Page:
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Under review: Hideko Kataoka

2 years ago

Next up in our series where we quiz the 2021 jury is Open and Youth competition judge Hideko Kataoka. Hideko has been Director of Photography at Newsweek Japan, since 2001. She joined the magazine as a photographer in 1991, covering national news, social issues and portraiture of world business and cultural leaders. As Director of Photography, she oversees and directs photography both for the printed and digital editions of the magazine as well as its special issues.

Since 2004, she’s created the Picture Power section in the magazine, a weekly photo essay that captures underreported topics from around the world. The book Ten Years of Picture Power, with selected photo stories from the section, was published in 2014. Hideko is a Lecturer at Tokyo Polytechnic University and serves as a Member of the External Review Committee at Tokyo Photographic Art Museum.

You began your career as a photographer. How do you think this experience has informed how you approach your job at Newsweek? 

I think I’m able to have deeper discussions with photographers and have a better understanding of their position. Occasionally, when there’s a photo that’s more important to the photographer than an image I want to prioritize for editorial purposes, I will take the time to discuss it with them. 

What is some of the most exciting photographic work you’ve seen this past year? 

From Newsweek I’d highlight Taliban is Marching in by Emanuele Satolli. The story suggested the Taliban would fill the power vacuum in Afghanistan created by the withdrawal of U.S. troops in the summer. A New Chapter in Life by Soichiro Koriyama, where he followed a dairy farmer in Fukushima for 10 years, whose life was changed completely by the nuclear accident caused by the 2011 tsunami. Reflections on Empathy by Noriko Honda, which depicts the emotions of her sister, who had to live with a disability caused by a stroke. Documentary photography is rich in diversity.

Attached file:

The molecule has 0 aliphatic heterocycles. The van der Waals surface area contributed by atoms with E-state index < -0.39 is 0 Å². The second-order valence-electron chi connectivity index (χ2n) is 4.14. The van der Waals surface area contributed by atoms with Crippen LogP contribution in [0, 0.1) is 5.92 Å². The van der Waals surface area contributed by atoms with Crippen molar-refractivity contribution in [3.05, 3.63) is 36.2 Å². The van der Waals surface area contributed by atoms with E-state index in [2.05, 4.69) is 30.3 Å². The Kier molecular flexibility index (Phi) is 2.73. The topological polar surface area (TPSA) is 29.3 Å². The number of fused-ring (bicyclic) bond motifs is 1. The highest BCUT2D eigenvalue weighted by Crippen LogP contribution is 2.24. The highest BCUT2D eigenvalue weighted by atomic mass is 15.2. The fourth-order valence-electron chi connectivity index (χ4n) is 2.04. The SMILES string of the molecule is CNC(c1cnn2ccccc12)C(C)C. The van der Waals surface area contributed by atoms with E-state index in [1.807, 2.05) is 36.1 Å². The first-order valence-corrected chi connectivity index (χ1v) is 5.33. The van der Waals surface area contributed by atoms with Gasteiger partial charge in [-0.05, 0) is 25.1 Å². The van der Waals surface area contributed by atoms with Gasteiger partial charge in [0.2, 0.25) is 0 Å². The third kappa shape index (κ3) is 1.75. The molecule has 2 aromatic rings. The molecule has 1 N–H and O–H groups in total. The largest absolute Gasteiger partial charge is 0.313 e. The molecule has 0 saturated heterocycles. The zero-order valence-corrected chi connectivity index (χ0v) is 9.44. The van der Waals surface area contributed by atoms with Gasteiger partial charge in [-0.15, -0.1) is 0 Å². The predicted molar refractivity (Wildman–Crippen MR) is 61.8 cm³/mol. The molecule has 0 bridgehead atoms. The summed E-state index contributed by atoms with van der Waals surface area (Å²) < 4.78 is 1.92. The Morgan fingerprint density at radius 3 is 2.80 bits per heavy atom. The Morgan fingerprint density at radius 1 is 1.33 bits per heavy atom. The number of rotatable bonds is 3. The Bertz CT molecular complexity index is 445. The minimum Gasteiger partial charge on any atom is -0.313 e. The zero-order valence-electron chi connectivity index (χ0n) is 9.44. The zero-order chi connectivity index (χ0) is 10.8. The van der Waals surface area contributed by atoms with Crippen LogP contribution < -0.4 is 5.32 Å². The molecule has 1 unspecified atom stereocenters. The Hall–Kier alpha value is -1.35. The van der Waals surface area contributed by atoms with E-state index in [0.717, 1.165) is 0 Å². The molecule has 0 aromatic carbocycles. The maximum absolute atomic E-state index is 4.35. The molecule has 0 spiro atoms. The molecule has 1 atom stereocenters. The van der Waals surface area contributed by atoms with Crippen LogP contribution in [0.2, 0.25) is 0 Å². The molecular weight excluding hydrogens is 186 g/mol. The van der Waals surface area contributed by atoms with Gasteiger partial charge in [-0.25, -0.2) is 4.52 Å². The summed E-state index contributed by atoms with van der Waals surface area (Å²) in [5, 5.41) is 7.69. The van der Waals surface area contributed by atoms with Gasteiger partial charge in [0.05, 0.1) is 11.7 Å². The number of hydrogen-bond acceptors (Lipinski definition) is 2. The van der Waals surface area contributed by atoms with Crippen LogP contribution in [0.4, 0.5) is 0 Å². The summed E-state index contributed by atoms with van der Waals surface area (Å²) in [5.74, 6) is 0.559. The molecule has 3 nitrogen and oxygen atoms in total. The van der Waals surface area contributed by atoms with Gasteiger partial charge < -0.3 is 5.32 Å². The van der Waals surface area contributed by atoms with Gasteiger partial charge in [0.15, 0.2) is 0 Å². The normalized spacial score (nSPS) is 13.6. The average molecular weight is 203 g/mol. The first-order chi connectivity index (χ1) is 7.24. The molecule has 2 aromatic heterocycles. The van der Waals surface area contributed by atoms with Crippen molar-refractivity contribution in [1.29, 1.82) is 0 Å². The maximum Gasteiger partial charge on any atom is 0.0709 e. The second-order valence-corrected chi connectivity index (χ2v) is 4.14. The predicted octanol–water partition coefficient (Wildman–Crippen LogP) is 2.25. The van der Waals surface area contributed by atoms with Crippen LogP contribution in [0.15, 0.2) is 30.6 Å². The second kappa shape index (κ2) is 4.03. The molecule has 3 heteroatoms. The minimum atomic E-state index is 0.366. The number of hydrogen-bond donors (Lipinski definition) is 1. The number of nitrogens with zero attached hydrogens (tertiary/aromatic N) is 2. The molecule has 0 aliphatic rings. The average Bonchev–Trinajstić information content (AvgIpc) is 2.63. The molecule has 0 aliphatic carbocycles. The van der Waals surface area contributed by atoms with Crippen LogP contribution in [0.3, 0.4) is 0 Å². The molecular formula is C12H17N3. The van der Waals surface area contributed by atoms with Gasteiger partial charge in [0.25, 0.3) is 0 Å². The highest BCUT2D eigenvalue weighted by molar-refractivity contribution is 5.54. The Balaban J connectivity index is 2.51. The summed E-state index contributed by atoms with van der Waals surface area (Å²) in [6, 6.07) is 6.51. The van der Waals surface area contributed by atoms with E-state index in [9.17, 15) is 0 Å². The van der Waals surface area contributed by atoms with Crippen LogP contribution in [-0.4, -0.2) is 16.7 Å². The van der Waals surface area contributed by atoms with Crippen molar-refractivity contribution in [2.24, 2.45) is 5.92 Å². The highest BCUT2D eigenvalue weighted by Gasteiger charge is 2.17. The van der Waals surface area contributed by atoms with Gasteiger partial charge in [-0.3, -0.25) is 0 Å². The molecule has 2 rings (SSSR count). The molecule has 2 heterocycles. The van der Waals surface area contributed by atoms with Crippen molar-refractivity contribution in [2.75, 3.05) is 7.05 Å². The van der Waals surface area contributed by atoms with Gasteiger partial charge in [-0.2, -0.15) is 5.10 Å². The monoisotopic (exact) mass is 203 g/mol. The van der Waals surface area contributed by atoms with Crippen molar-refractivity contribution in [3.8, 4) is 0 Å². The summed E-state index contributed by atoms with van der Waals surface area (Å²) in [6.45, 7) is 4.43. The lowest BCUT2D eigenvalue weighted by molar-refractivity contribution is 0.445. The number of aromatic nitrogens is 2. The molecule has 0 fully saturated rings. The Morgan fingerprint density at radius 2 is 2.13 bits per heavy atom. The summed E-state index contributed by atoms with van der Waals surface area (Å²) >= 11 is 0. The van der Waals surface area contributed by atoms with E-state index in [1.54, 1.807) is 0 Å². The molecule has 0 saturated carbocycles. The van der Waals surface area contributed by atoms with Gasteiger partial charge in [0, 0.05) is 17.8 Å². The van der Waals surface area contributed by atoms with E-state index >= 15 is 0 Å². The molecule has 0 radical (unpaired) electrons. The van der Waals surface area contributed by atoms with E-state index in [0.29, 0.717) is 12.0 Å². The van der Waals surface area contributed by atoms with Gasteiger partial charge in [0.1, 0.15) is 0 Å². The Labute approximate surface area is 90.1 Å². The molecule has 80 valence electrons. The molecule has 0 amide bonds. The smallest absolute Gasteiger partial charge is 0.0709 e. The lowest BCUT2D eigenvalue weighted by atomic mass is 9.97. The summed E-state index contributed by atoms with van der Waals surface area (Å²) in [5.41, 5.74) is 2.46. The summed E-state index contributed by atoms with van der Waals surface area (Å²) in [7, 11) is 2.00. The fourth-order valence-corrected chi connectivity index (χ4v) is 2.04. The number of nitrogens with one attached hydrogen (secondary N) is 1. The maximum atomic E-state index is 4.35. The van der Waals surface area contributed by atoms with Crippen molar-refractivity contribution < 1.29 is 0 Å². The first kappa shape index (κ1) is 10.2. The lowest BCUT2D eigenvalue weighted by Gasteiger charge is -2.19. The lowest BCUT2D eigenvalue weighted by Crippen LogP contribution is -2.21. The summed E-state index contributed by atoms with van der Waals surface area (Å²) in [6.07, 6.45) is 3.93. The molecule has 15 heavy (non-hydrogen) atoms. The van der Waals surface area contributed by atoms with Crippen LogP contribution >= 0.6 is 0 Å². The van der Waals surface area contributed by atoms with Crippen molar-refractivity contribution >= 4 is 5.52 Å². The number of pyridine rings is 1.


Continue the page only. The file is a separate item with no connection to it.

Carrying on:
Do you have to approach the editing process differently for the magazine’s print, digital and special issues?

In the digital edition, video is a game-changer. 

Since 2004, you’ve created the Picture Power section in the magazine, a weekly photo essay that captures underreported topics from around the world. Can you tell us about a particularly memorable photo essay? 

There are many, but if I had to pick just one, I would like to introduce Jonathan Torgovnik’s portrait series Intended Consequences: Rwandan Children Born of Rape and the follow up series Disclosure, which he created 12 years later. The projects were very thought-provoking and reminded me about the power photography can have. Mothers who said they couldn’t love their children, because every time they looked at their faces their horrible experience came back to them, and children who were told that their biological father was a murderer who slaughtered their mother's family. When he went back to create the second series, he shows sexual assault as a weapon in conflict zones and its never-ending impact. The work tells us of the importance of gender equality.

What will you bring to the judging process?

I’ve been a photo editor for over 20 years, a lecturer on documentary photography and photojournalism and have judged numerous international competitions and portfolio reviews. 

You are judging the Open and Youth competitions, which are both all about the single image. What criteria will you keep in mind when looking through the submissions?

I would like to find creativity and originality and for the pictures to be able to evoke deep thoughts within the viewer. 

What are the benefits to photographers entering the Sony World Photography Awards? 

The Sony World Photography Award is one of the most prestigious photography competitions in the world, you can get significant exposure.